Pandemic shutdown causes unparalleled disruption in labour market
The COVID 19 pandemic shutdowns caused an unparalleled disruption in Ontario’s labour market, with the province’s employment declining by 355,300 jobs (or 4.8 per cent) in 2020, marking the largest annual loss of employment on record, a report from the Financial Accountability Office said on Thursday.
The annual unemployment rate jumped to 9.6 per cent in 2020, the highest since 1993 but lower than observed in most previous recessions.
The rise in the unemployment rate in 2020 was tempered by a surge in individuals who left the labour force and as a result were not counted as unemployed.
Due to these exits, the province’s labour force participation rate dropped to 63.6 per cent, down sharply from 64.9 per cent in 2019 and the lowest rate on record, the report said.
The decline in employment in 2020 was broadly based and affected workers in all age groups, industries and major cities across the province. While this report focuses on average annual data, employment fluctuated dramatically over the course of the year, declining sharply in the spring during the initial pandemic lockdowns, followed by a rapid increase over the summer as the economy reopened.
On an average annual basis, a large majority of job losses were concentrated in the private sector ( 288,600 or 6.0 per cent), driven by the accommodation and food services, and wholesale and retail trade industries. Self employed ( 50,100 or 4.3 per cent) individuals also experienced record job losses, led by declines in construction, and transportation and warehousing industries. Public sector workers lost 16,600 jobs (or -1.2 per cent), with losses concentrated in educational services, and information, culture and recreation industries.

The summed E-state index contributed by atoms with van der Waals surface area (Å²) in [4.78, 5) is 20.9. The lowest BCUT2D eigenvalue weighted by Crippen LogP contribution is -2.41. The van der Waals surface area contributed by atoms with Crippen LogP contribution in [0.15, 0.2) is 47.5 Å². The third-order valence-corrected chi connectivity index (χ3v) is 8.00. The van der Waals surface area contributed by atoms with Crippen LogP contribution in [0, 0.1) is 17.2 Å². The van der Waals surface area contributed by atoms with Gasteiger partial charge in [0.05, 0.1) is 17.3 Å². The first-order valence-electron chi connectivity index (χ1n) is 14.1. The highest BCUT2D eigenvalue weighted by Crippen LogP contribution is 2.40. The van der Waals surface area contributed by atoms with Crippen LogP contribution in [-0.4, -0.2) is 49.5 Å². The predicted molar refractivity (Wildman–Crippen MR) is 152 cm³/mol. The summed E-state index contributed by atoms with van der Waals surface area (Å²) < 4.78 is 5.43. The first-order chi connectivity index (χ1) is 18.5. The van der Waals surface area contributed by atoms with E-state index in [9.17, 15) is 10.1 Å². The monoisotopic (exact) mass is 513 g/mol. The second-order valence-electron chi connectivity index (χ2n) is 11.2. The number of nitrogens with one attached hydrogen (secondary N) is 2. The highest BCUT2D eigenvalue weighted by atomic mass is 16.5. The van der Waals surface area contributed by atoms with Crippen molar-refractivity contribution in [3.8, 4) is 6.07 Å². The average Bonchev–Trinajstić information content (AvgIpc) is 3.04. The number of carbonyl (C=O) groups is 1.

Female workers ( 202,600 or 5.8 per cent) experienced larger job losses compared to male workers ( 152,600 or 3.9 per cent), with declines across all major age groups. While female workers recorded similar employment declines compared to male workers in some of the hardest hit industries, they experienced far larger job losses in information, culture and recreation, and real estate, rental and leasing. The pandemic also created additional labour market attachment challenges for mothers with young children.
Young workers (ages 15 24) were deeply affected by the pandemic, with employment declining at five times the pace of job loss for workers aged 25 and over. The job losses among young workers were concentrated in the accommodation and food services, and information, culture and recreation industries. Part time workers ( 152,300 or 11.1 per cent) lost jobs at a much faster pace compared to full time workers ( 202,900 or 3.4 per cent), a trend that was prevalent across all age groups.